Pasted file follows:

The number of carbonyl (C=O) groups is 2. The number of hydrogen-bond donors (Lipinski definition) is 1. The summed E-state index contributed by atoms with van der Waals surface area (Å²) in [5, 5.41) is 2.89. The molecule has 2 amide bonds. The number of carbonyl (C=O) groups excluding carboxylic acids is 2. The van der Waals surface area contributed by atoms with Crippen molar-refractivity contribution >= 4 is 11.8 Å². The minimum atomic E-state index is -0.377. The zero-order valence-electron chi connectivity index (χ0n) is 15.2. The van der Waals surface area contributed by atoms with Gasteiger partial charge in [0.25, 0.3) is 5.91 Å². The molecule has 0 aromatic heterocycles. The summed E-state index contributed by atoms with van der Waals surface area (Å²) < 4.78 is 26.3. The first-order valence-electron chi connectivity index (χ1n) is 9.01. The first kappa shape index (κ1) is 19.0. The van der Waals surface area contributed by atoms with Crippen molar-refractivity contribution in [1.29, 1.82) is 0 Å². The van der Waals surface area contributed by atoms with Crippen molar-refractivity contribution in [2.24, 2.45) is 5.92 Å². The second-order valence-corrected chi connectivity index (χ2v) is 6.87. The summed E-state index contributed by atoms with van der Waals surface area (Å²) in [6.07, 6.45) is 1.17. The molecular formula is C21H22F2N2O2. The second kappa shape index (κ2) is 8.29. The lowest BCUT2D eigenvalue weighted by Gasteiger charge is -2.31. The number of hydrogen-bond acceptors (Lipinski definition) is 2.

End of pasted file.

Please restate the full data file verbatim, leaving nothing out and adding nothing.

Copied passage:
The number of carbonyl (C=O) groups is 2. The number of hydrogen-bond donors (Lipinski definition) is 1. The summed E-state index contributed by atoms with van der Waals surface area (Å²) in [5, 5.41) is 2.89. The molecule has 2 amide bonds. The number of carbonyl (C=O) groups excluding carboxylic acids is 2. The van der Waals surface area contributed by atoms with Crippen molar-refractivity contribution >= 4 is 11.8 Å². The minimum atomic E-state index is -0.377. The zero-order valence-electron chi connectivity index (χ0n) is 15.2. The van der Waals surface area contributed by atoms with Gasteiger partial charge in [0.25, 0.3) is 5.91 Å². The molecule has 0 aromatic heterocycles. The summed E-state index contributed by atoms with van der Waals surface area (Å²) < 4.78 is 26.3. The first-order valence-electron chi connectivity index (χ1n) is 9.01. The first kappa shape index (κ1) is 19.0. The van der Waals surface area contributed by atoms with Crippen molar-refractivity contribution in [1.29, 1.82) is 0 Å². The van der Waals surface area contributed by atoms with Crippen molar-refractivity contribution in [2.24, 2.45) is 5.92 Å². The second-order valence-corrected chi connectivity index (χ2v) is 6.87. The summed E-state index contributed by atoms with van der Waals surface area (Å²) in [6.07, 6.45) is 1.17. The molecular formula is C21H22F2N2O2. The second kappa shape index (κ2) is 8.29. The lowest BCUT2D eigenvalue weighted by Gasteiger charge is -2.31. The number of hydrogen-bond acceptors (Lipinski definition) is 2.